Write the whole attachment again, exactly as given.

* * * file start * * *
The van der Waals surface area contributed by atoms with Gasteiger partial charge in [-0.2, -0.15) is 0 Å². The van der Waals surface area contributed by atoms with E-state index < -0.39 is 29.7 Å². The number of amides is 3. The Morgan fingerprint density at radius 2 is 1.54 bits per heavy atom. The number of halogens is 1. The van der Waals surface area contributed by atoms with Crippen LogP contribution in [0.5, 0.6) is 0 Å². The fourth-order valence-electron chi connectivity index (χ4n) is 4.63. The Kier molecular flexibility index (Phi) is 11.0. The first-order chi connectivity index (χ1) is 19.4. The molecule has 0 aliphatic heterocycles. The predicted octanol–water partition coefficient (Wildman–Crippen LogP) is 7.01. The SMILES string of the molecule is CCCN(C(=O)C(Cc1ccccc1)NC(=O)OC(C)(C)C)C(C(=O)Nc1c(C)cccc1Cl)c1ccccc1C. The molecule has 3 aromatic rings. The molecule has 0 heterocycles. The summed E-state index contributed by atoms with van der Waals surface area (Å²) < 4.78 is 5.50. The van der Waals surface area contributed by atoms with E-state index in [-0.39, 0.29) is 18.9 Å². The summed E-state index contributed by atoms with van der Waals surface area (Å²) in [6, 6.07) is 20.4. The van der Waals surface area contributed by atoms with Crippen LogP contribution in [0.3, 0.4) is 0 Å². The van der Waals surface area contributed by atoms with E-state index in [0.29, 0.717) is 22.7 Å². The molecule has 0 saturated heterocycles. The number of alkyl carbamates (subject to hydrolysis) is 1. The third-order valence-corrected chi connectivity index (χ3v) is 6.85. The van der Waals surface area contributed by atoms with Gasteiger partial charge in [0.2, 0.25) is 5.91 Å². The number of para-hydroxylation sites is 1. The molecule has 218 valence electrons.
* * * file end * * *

The van der Waals surface area contributed by atoms with Gasteiger partial charge in [-0.2, -0.15) is 0 Å². The van der Waals surface area contributed by atoms with E-state index < -0.39 is 29.7 Å². The number of amides is 3. The Morgan fingerprint density at radius 2 is 1.54 bits per heavy atom. The number of halogens is 1. The van der Waals surface area contributed by atoms with Crippen LogP contribution in [0.5, 0.6) is 0 Å². The fourth-order valence-electron chi connectivity index (χ4n) is 4.63. The Kier molecular flexibility index (Phi) is 11.0. The first-order chi connectivity index (χ1) is 19.4. The molecule has 0 aliphatic heterocycles. The predicted octanol–water partition coefficient (Wildman–Crippen LogP) is 7.01. The SMILES string of the molecule is CCCN(C(=O)C(Cc1ccccc1)NC(=O)OC(C)(C)C)C(C(=O)Nc1c(C)cccc1Cl)c1ccccc1C. The molecule has 3 aromatic rings. The molecule has 0 heterocycles. The summed E-state index contributed by atoms with van der Waals surface area (Å²) < 4.78 is 5.50. The van der Waals surface area contributed by atoms with E-state index in [-0.39, 0.29) is 18.9 Å². The summed E-state index contributed by atoms with van der Waals surface area (Å²) in [6, 6.07) is 20.4. The van der Waals surface area contributed by atoms with Crippen LogP contribution in [0.3, 0.4) is 0 Å². The van der Waals surface area contributed by atoms with E-state index in [0.29, 0.717) is 22.7 Å². The molecule has 0 saturated heterocycles. The number of alkyl carbamates (subject to hydrolysis) is 1. The third-order valence-corrected chi connectivity index (χ3v) is 6.85. The van der Waals surface area contributed by atoms with Gasteiger partial charge in [0.2, 0.25) is 5.91 Å². The number of para-hydroxylation sites is 1. The molecule has 218 valence electrons.